Tips for safer outdoor winter trips

Staff reportJanuary 5, 2014 

Cross-country skiers work their way up a hill on a backcountry skiing trip near Stevens Pass. Skiers and snowshoers are advised to take precautions before venturing out into the wilderness during winter.


Now that snow is building in Washington’s mountains, people are planning and taking snowshoe and backcountry ski trips.

But heavy early snowfall followed by slow warming and rain can load and stress buried weak layers, creating dangerous avalanche conditions that not even the most experienced backcountry hikers should attempt, according to the Washington Trails Association.

Hikers and snowshoers need to do plenty of planning and take every precaution before hitting a trail in winter. Here are some tips from the association for safer backcountry exploration in winter:


The 10 Essentials include a topographic map, compass, extra food, extra clothing, firestarter, matches, sun protection, a pocket knife, first-aid kit and flashlight. But some of these are extra important for winter hiking and snowshoeing.

Adequate extra clothing: Plenty of layers made of materials such as wool or polypropylene that wick sweat and moisture away from your body.

Headlamp or flashlight: These are especially important in the winter because days are shorter and night comes quickly. The sun will set, for example, at 4:23 p.m. Sunday and Monday. Also pack extra batteries.

Plenty of extra food: Snowshoeing is strenuous exercise, and you burn a lot of calories, so bring extra food to keep your energy level high.

In addition, snowshoeing requires much more energy than hiking, so keep your mileage goals small, and turn around when conditions are beyond your skills or your energy level is low. A few extra items to put in the winter backpack include:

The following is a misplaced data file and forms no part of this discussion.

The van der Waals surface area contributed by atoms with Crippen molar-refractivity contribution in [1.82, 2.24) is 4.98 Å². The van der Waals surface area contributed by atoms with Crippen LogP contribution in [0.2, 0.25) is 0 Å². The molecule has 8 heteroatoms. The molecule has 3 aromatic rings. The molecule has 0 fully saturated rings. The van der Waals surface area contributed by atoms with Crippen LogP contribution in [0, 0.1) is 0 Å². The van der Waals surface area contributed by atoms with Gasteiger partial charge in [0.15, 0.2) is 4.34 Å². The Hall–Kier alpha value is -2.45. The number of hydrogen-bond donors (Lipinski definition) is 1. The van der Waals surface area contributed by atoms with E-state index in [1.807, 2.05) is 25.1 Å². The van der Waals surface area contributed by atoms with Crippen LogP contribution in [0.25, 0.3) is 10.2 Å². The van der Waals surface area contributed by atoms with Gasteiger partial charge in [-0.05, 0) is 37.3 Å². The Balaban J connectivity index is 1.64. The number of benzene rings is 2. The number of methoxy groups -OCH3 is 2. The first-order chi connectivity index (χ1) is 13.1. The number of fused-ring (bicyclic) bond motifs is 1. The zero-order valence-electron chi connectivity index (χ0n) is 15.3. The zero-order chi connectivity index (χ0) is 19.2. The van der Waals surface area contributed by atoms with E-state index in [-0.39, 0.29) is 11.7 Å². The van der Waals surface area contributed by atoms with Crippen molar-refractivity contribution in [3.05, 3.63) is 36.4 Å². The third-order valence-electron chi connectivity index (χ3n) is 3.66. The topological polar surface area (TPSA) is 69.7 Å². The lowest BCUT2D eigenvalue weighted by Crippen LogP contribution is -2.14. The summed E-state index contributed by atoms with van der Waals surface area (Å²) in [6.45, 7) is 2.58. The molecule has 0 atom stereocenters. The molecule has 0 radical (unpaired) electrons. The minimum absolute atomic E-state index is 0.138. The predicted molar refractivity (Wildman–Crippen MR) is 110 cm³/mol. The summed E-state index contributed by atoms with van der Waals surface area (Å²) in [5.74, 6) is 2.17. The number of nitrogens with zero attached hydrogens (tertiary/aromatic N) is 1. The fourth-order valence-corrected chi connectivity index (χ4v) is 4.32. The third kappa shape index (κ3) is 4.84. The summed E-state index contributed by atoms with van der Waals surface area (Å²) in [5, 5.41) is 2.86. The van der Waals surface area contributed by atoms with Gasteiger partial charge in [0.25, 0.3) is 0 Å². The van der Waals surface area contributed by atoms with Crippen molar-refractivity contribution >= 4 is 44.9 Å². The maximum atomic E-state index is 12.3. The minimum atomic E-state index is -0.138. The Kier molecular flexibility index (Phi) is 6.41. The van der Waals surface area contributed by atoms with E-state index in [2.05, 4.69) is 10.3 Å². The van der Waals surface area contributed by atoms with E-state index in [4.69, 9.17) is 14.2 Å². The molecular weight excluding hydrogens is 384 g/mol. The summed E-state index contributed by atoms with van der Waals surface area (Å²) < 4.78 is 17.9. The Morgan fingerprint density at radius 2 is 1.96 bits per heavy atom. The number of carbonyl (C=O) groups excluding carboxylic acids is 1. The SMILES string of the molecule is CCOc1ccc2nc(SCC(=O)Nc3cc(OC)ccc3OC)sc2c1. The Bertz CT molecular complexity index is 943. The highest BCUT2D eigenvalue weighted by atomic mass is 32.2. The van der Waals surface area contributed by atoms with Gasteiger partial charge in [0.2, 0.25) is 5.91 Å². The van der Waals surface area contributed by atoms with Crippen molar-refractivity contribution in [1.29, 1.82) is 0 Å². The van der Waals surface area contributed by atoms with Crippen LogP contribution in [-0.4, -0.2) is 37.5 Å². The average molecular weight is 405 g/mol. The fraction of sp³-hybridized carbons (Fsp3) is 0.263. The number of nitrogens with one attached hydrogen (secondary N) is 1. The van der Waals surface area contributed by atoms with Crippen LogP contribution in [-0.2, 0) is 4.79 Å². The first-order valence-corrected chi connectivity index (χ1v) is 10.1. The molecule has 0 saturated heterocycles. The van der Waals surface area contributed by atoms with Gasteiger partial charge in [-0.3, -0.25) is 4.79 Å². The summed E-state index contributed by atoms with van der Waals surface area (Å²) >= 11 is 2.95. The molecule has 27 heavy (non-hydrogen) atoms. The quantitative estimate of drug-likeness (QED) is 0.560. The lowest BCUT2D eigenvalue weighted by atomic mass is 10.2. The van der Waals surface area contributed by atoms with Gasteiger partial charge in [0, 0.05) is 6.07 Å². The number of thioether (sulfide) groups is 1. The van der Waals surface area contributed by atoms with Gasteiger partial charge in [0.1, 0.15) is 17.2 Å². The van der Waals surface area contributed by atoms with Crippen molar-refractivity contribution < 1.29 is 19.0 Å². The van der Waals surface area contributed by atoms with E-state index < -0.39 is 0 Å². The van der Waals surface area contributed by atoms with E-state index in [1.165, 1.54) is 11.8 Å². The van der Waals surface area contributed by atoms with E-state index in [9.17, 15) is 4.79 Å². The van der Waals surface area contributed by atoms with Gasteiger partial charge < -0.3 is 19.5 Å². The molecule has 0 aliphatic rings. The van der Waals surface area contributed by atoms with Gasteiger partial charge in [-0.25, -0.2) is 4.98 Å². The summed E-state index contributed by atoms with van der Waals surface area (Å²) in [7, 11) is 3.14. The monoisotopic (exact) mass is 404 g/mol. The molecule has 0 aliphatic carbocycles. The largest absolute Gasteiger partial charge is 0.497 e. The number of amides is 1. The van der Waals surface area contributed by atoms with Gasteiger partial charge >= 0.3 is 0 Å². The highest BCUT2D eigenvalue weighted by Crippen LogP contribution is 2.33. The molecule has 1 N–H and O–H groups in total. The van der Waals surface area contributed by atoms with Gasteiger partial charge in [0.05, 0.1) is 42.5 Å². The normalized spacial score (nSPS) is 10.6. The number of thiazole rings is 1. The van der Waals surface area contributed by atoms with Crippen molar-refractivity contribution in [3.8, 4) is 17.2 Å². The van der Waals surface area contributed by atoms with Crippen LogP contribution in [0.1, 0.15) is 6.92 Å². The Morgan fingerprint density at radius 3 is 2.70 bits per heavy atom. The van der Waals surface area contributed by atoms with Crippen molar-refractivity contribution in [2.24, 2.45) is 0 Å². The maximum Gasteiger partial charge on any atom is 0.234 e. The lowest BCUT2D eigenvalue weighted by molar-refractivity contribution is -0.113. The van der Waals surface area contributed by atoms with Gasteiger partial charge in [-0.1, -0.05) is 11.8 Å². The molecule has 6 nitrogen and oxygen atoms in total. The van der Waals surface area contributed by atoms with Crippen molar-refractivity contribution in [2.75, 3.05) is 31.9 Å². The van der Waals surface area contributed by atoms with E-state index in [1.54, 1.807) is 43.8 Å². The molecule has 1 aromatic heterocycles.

Plenty of water: Keep hydrated by drinking often.

Emergency shelter and/or sleeping bag: Seriously consider carrying these in case you have to spend a night out there.

Portable shovel: A critically important winter survival tool, which will assist you in digging snow caves in which you can survive a bitter, cold night. And, it’s nearly impossible to dig someone out of an avalanche without a shovel.

Avalanche beacon: In avalanche country, consider carrying a beacon. And know how to use it properly.


Let someone know where you are going and when you expect to return — and call them when you return. If your destination changes, let someone know.

While in the backcountry, you might face some developments. Is it getting late in the afternoon? Is snow starting to fall in earnest? Is the trail hard to follow, or does it pass by a steep slope that could pose a risk of avalanche?

As tempting as it might be to push on to your destination, experts stress the importance of knowing when to turn back. Attaining a summit or making it to a lake isn’t worth risking a night out in the cold or getting lost in a whiteout.

It’s OK to turn back. You can always return another day.


Remember that it’s much easier to get yourself lost in winter — snow tends to make the landscape look uniform and obscure landmarks, the association cautions.

It’s not easy trying to find your way on an unfamiliar backcountry trail using only a topographical map when the trail is covered under a blanket of snow and clouds obscure identifiable peaks around you. This makes map and compass skills essential for winter backcountry travel.

Consider taking a wilderness navigation course or other winter skills course.

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